Mobile data hotspots aren't the world's most exciting products, though if you travel consistently, they can be an absolute lifesaver. But let's be brutally honest: the average mobile data consumer really doesn't care about the hotspot itself - as long as it works. They care about the network, and the monthly pricing. That's really it.

The hotspot is basically just a tiny little Wi-Fi router with a cellular modem and a lithium-ion battery inside. If it functions properly, you only remember it exists when the battery dies. If it doesn't, it's the worst thing in the universe, and you actively contemplate just how many pieces it would shatter into after a fall from the 4th story window of Homewood Suites.

The point I'm making is this: getting fancy with a mobile hotspot is risky. You create a real possibility of confusing and upsetting consumers by changing things around. The Mi-Fi Liberate undoubtedly changes the standard hotspot formula, but it seems to have done it damn near perfectly.

The AT&T MiFi Liberate


The MiFi Liberate is a new hotspot from Novatel Wireless, designed for the AT&T network. Its big talking point is a full-color 2.8" capacitive touch display that allows you to explore and configure many aspects of the Liberate that would traditionally require a web page (the Liberate still needs a web page to actually set up the wireless security). It costs $50 with a 2-year agreement on AT&T, or $200 off contract.

The Good

Holy crap - it has a full-color capacitive touchscreen! And something resembling a kind of proto-OS, complete with features like slide-to-unlock, and tiles that kind-of-sort-of look like apps. Are we in the future?

The good news is that this touchscreen makes interacting with the hotspot and finding out basically any information about it really, really ridiculously easy. Here's a list of all the info at your fingertips on the actual hotspot:

  • Network name, network password, security type, maximum devices allowed
  • Data usage
  • Toggles for: airplane mode, cell data, roaming, screen timeout, screen brightness, sound alerts, Wi-Fi power output, USB connection mode
  • Network status, connection type, signal strength
  • Wireless number, model number, IMEI, SIM #, software version
  • WPS mode (toggle on/off)
  • GPS (toggle on/off)
  • Media Center mode (basically, it's DLNA compatible)
  • Network file sharing mode
  • SMS messages (receive only)
  • Connected devices

All in all, that's a lot of stuff that you really just don't get on your average hotspot. No more writing your password on a piece of tape attached to the back, no more opening up your account page to see how many gee-bees you've devoured. This stuff alone makes the Liberate a pretty attractive choice - I can't see any major downside to all these extras.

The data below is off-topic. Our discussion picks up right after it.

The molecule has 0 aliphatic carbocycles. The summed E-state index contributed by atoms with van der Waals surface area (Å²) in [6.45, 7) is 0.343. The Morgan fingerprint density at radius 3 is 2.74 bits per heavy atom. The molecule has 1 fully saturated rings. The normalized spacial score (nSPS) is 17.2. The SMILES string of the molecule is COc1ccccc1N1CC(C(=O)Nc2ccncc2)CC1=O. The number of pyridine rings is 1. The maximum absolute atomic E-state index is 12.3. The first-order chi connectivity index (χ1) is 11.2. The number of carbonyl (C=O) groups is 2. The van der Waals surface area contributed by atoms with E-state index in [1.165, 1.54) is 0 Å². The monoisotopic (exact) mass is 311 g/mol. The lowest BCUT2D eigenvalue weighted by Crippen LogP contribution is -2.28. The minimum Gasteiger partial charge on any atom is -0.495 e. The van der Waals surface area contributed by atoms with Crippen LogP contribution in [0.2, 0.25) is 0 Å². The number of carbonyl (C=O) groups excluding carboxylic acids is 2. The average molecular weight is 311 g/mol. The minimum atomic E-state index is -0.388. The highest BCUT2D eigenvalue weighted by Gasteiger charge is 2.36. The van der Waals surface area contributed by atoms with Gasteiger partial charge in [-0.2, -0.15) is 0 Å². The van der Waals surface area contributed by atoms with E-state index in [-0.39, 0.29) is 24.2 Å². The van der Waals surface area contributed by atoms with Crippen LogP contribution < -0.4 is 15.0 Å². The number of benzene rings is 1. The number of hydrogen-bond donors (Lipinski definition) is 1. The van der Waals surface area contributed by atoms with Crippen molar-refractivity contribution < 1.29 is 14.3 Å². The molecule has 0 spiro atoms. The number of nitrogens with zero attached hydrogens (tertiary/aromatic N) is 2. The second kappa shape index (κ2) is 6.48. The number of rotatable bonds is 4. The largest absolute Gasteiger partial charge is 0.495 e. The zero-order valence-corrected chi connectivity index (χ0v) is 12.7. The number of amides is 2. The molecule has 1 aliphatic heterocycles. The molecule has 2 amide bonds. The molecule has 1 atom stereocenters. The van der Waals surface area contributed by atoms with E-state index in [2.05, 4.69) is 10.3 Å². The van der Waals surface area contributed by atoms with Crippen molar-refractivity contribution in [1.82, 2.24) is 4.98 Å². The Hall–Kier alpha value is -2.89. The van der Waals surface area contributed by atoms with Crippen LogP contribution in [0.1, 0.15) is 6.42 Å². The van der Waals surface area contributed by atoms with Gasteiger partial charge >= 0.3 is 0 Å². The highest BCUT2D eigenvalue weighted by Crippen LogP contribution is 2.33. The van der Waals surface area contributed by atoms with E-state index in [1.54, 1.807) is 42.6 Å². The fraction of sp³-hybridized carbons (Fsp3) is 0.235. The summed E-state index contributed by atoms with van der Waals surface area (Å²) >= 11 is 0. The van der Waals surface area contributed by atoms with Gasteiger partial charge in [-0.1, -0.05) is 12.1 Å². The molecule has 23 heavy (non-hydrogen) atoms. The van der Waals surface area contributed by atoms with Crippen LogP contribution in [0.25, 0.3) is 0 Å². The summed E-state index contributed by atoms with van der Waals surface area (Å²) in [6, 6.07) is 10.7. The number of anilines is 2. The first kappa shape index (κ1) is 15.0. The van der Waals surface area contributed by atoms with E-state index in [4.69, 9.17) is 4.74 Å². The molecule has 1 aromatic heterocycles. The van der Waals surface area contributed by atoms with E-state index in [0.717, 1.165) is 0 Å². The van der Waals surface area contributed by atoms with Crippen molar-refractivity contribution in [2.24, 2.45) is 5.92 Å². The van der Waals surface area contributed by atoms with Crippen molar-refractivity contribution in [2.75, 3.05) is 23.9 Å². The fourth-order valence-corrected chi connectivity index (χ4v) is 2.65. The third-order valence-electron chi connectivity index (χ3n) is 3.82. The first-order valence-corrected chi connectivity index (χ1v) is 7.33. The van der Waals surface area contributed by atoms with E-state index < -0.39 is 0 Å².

Even with the touchscreen, battery life on the Liberate was mindblowingly good. Novatel rates it at 11 hours, and I'm inclined to say that number is probably accurate for basic tasks like browsing. Put more stress on it (eg, video uploads), and you will see the battery bar drain itself a little more expeditiously. Still, this is easily the longest-lasting hotspot I've ever seen.

We used it at CES, drinking down well over 16GB of data in under a week, and for the most part, it performed like a champ. The web interface for actually configuring the wireless setup is pretty standard, and I even tested out the file sharing mode (it has a microSD card slot!), which worked fine with my Windows 8 laptop.

The Not So Good

I'm struggling to find any flaws I'd consider truly major concerns, aside from the pricing, which we'll get to in a moment.

The Liberate did require occasional reboots in the field (the packets just kind of stopped flowing), though Ron and I were tasking the little guy with 1GB+ video uploads on some evenings, which is certainly a tall order for a mobile hotspot. It got pretty hot when doing this, too, so maybe that played a role. Either way, after a restart it was generally fine again.

IMG_5241 IMG_5242

Signal strength was generally very good, but I did experience the rather standard (and highly annoying) difficulty in getting the Liberate to switch back from HSPA+ to LTE after it had been in an area with weak signal. A reboot, again, usually resolved this.

Otherwise, no complaints here - this hotspot is bar-none the best I've ever used.

Unfortunately, the Liberate probably isn't fiscally practical for anyone but businesses or highly mobile professionals: while it's only $50 on AT&T, that comes with a 2-year contract, meaning at least $50 a month for 24 months, unless you're on one of AT&T's share data plans (in which case, the Liberate is a $20/month add-on to your existing data bucket). The alternative is shelling out $200 to do pay-as-you-go, and that still entails the same data pricing I mentioned, though with the option to only activate the plan for the months you'll need it.


This is easily the best mobile hotspot on the market right now. There just isn't anything out there to compete with the Liberate, and it shows. If you absolutely need a mobile hotspot, and want the very best hardware, this is the one to get - period. But network coverage and data pricing are still going to be the first concerns for many would-be buyers, and that's where the buck stops. AT&T just doesn't have the LTE footprint of Verizon at this point, yet it charges basically the same for hotspot data (Verizon is $50 for 4GB, AT&T is $50 for 5GB).

All in all, the decision to buy is best left to your personal needs, but if the Liberate and AT&T meet yours, don't hesitate - this thing is amazing.


David Ruddock
David's phone is whatever is currently sitting on his desk. He is an avid writer, and enjoys playing devil's advocate in editorials, and reviewing the latest phones and gadgets. He also doesn't usually write such boring sentences.

  • spydie

    so I'm confused... how is a hotspot better than just buying a mobile card for your laptop? You don't have to reboot the card and you get always-on internet without the problems of a hot spot, right?